There are few things I find more professionally and socially rewarding than food blogging. If I ever tire of cooking, food photography, or food culture, I will still post just to afford myself the opportunity to attend blogger conferences.
I have met people from around the world that I would never have encountered otherwise. These people are creative, smart, and inspiring. We are also one positive group of folks! But what can you expect from food. Good, quality food has a way of lifting one's spirits.
Hoperatives, a Cincinnati beer blogging group, took a chance on an opportunity to bring a few of us happy bloggers together for the 5B: Believers in Better Beer, Bites and Blogging Conference. And if there is anything happier than food bloggers, well, it's likely beer bloggers.
Last Saturday about 40 of us spent the day learning, engaging and sharing. Mindy, Jonathan and I each traveled up on our own schedules from the Bluegrass, and we were outsiders to this group. As a result, I learned a significant amount about the Cincinnati brewery scene, along with some tips in social media and blog design that I can apply to my own work.
I might also mention that when you are obtaining such good information, it doesn't hurt to sit down and pop open a Schlafly beer at 10:30 am. Beer blogging conferences just might be a little better than food blogging conferences.
I’ll admit that I may have been as excited about lunch as the conference itself. Our coordinators arranged for Cafe de Wheels to park outside the convention center for us. I currently live in a food truck desert, so I couldn't stop thinking about this all day. I even braved the cold temperatures to place and pick up my order which turned out to be one of the best burgers I have had in a long time. Food trucks have sit-down restaurant burgers beat every time.
This conference provided plenty of perks including admission to the Cincy Winter Beerfest on Friday and Saturday with a connoisseur ticket on Saturday. In this case connoisseur means delicious appetizers paired with craft beers.
Here are a few of my favorites. You’ll have to forgive my failure to state the direct source for some of the foods. I was banking on finding some sort of list of food vendors online and haven’t been able to do so. I took only limited notes at the event so if you were there, please feel free to fill me in!
My favorite savory food were these tasty Slow Sliders - a combination of all things local. Not only that, but you could tell how fresh the ingredients were with each bit – a really outstanding sandwich if you like bratwurst, and I do.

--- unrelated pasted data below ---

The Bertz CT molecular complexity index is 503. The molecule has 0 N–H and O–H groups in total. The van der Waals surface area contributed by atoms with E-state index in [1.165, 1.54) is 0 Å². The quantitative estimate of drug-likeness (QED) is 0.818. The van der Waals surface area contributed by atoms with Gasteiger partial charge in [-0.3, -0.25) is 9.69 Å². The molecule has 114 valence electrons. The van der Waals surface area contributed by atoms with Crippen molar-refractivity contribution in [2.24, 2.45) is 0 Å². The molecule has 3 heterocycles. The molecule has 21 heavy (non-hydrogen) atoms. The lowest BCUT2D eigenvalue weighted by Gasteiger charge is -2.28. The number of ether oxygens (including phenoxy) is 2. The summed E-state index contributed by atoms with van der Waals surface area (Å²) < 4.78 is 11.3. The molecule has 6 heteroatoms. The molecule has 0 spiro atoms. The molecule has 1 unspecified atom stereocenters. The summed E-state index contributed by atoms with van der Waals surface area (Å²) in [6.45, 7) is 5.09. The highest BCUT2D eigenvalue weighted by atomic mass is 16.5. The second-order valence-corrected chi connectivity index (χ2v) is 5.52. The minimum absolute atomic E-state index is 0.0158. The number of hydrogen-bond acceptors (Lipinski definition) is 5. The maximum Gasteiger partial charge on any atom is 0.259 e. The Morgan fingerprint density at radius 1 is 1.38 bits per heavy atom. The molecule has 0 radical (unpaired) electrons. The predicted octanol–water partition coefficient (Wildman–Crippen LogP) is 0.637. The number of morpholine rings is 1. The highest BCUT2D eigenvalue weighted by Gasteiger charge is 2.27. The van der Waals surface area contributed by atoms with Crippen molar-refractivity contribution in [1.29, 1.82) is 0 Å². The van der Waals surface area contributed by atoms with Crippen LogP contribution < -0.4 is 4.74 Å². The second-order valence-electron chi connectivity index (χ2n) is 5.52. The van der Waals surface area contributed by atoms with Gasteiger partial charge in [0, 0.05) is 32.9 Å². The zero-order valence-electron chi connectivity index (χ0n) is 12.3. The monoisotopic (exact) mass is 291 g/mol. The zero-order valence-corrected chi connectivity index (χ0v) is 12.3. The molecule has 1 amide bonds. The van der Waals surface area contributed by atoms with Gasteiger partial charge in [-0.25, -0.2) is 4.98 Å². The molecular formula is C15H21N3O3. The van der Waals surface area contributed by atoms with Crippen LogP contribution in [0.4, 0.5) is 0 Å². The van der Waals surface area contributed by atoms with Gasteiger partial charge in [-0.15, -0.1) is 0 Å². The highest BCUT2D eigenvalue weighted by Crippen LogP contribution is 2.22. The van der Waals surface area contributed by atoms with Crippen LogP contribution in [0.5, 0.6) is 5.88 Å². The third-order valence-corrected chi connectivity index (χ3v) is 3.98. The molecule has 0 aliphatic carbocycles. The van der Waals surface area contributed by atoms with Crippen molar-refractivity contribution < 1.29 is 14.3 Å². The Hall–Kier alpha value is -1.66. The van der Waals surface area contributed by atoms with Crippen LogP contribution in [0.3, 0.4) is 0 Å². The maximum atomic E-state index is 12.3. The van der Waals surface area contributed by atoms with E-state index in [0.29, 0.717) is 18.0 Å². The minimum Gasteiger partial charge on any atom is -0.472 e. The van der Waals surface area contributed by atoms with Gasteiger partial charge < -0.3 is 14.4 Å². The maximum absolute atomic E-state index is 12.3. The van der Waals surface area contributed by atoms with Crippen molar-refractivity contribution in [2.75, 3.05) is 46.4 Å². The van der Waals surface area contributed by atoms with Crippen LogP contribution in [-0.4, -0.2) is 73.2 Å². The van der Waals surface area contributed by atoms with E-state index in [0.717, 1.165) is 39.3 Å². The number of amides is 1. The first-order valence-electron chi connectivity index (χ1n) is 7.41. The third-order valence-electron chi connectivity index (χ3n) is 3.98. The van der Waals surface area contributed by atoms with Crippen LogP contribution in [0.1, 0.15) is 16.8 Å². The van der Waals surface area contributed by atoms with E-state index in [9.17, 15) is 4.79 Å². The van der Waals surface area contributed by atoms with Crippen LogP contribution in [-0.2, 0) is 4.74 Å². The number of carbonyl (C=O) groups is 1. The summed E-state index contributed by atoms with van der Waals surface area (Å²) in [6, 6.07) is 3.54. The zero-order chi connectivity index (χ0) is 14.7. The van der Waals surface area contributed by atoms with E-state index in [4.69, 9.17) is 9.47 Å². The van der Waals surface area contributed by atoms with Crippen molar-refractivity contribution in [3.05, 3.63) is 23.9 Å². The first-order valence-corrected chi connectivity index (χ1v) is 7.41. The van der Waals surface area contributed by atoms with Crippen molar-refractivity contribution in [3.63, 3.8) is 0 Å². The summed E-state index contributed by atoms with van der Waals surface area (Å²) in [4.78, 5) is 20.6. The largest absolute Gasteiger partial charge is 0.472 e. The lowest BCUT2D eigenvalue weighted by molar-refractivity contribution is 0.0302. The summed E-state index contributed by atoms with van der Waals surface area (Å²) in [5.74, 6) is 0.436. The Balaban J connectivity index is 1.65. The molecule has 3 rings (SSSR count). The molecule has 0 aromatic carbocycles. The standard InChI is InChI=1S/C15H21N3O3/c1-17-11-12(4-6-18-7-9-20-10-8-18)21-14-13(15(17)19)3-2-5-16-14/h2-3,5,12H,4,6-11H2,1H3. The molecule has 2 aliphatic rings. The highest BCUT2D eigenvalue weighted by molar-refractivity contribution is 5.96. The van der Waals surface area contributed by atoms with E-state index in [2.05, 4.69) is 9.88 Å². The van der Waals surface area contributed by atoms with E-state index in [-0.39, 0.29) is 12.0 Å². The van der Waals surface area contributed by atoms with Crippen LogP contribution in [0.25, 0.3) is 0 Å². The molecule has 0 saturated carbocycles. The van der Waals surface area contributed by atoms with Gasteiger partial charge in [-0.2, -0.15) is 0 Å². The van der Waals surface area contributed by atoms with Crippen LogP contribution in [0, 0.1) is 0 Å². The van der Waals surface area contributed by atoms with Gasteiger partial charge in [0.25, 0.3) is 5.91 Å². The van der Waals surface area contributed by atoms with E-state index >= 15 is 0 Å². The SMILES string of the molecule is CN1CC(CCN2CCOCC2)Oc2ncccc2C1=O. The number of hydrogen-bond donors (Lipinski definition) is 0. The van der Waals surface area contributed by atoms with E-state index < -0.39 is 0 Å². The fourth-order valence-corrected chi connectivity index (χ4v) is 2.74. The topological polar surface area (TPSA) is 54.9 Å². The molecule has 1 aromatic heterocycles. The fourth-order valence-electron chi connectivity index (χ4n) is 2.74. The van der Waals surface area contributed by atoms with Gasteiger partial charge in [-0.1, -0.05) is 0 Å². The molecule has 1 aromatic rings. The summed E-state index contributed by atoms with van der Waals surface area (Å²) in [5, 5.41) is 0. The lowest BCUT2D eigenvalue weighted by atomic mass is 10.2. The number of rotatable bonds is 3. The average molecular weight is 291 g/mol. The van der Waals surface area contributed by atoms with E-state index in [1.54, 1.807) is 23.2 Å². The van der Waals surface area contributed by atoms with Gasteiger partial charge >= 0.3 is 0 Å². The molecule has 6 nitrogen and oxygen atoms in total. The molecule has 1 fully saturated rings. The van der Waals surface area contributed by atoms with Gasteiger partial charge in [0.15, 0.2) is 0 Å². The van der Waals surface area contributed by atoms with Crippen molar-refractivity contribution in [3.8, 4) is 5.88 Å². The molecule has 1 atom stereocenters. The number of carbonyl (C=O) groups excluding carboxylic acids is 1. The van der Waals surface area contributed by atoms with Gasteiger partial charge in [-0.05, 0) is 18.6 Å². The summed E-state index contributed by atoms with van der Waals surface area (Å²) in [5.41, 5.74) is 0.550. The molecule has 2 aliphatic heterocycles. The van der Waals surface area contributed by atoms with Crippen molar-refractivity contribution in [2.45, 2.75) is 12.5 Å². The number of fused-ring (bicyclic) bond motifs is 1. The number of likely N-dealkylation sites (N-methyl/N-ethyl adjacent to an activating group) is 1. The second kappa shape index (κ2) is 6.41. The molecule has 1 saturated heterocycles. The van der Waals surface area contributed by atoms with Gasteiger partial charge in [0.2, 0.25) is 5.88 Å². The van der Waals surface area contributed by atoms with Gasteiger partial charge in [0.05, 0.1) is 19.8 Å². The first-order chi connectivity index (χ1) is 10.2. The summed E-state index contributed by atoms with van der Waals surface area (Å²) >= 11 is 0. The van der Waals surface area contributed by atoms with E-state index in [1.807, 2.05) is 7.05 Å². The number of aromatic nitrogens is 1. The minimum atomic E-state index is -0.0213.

Next was the house-made braunschweiger (a liverwurst) from Virgil’s Café paired with Crispin Maple flavored cider. I got the impression that few people were willing to try this. They were missing out! While I can’t eat a ton of braunschweiger, I grew up with it and thoroughly enjoy it on occasion. And that cider? The maple really cut that standard cider flavor making this one even better than others I’ve tasted.
I promise every beer I drank was not of the fruity variety, but this Framboesa (raspberry) was one of my favorites. I like it when my fruity beers really do taste like the fruit they are named for, and this one did without a doubt.
And then came the grand finale. Actually, for me it was the appetizer because to ensure I got one, I went there first. Bacon S’mores! Homemade marshmallows studded with pieces of bacon, torched to perfection, sandwiched between two Snickerdoodles with chocolate. I decided to only eat one cookie to pace myself, but whoa – they were as amazing as they sound.
Next some of us headed down to the actual beerfest. Over 300 craft beers were available. Absolutely impressive, but I have to admit, I'm not sure how gung-ho I would be to drive up and attend the beerfest itself. I was in good company so I had a great time, but it was absolutely packed. Your ticket provided a tasting glass and 25 tasting tickets which is A LOT of beer.
The lines for the well known breweries, Rogue, Bell's, and Blue Moon along with the well known local breweries such as Kentucky Ale, wrapped all the way around the building. It would have been at least a 30-45 minute wait for a 5-8oz beer. We started finding the smaller breweries with shorter lines to try out so we'd actually get a drink. This turned out to be a better plan for trying something new anyway.
Let me try to prove my point regarding how packed it was. When have you ever seen a Men’s bathroom line this long?!
The one beer I set out to try was Kentucky Ale’s Kentucky Coffee Stout made with Alltech’s Café Citadelle from the Sustainable Haiti project, and I succeeded. I like coffee. I like beer. It only gets better when you put them together. I especially liked how smooth this one was and the coffee flavor was strong which equals good in my book.
It was great to see all the craft beers, but lines wear me out. As a perk for attending the conference, though, it was well worth it and a nice finish to a fun day.